1 Report by GROUP V PHYSICS TEACHER TRAINING HIGH SCHOOL - UNIVERSITY TRAINING GAP IN PHYSICS.
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1 Report by GROUP V PHYSICS TEACHER TRAINING HIGH SCHOOL - UNIVERSITY TRAINING GAP IN PHYSICS
TEAM GARETH JONES (COACH) DEPARTMENT OF PHYSICS IMPERIAL COLLEGE LONDON LONDON (UK) firstname.lastname@example.org M. C. CARMO PHYSICS DEPARTMENT UNIVERSITY OF AVEIRO AVEIRO (PT) email@example.com HAY GEURTS FACULTY OF SCIENCE RADBOUD UNIVERSITY NIJMEGEN (ND) firstname.lastname@example.org MARIA EBEL TECHNICAL UNIVERSITY WIEN PHYSICS DEPARTMENT WIEN (AT) email@example.com OVIDIU CALTUN DEPARTMENT OF SOLID STATE AND THEORETICAL PHYSICS ALEXANDRU IOAN CUZA UNIVERSITY IASI (ROMANIA) firstname.lastname@example.org
Objectives: The main objectives of WG 5 in STEPS were: Understand the interface between high school and university physics departments; Better understand the difficulties of first year university physics students; Survey measures and teaching strategies taken to address the problem; Understand the challenges of high school teaching; Understand the local differences of high school physics teacher training and appointment.
Methodology: Survey the views of university physics departments within the network about the scientific level of incoming students and the interface between high school and university; Survey university physics students in order to understand the main difficulties encountered at university level; Survey the post-Bologna reforms in physics teacher education, training and qualification; Making personal contact with a number of physics teachers in high schools from different European countries; visits to high schools; using guided interviews with a number of high school teachers. This allowed the building up of a few case studies in different European countries.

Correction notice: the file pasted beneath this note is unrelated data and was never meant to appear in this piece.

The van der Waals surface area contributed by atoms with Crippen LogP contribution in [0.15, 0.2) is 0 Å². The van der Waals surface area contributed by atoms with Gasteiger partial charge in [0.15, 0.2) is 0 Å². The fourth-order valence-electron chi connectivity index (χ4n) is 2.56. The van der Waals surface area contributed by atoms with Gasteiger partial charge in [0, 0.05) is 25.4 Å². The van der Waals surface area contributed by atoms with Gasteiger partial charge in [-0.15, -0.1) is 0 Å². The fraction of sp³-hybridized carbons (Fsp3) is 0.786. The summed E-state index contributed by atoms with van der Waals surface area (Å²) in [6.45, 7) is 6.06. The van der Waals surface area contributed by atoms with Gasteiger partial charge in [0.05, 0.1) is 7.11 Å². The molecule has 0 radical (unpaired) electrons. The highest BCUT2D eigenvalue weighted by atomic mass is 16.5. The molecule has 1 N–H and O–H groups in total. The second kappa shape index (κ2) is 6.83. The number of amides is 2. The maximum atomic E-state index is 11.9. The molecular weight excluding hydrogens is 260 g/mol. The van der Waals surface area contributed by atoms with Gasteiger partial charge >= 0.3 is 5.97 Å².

Interface between high school and university physics departments The gap at the interface between high school and university, mainly concerns students’ abilities in dealing with basic physics concepts, mathematical reasoning and problem solving. There is a general opinion among university staff that the scientific level of incoming students is becoming lower; This has been a continuous process occurring over the last two decades; The general scientific level of the incoming students is considered poor. A point of concern is also the very uneven level of incoming students; The evolution has been particularly negative for mathematics and physics; Improvements have been observed only for computer skills.
Main difficulties felt by first year university physics students Low level in mathematics and specially no previous development of skills in problem solving; Difficulties with basic physics concepts; Steeper learning curve in University compared to high school.
Measures and teaching strategies taken to address the problem Many Physics Departments have taken measures to address first year student’s problems: Refreshment courses in physics and mathematics to level up students; restructure of university curricula; Adopt different teaching strategies: Spend more time with basic concepts and to allow for a more gradual learning; small group teaching; more student guidance (extra tutorials, extra homework, extra time for experiments); e-learning in maths; Extra time for problem solving; Cooperation with high school teachers to improve teaching; workshops for high school teachers; Promote research and discussion of teaching issues; follow up of the situation of incoming students by groups of educational experts.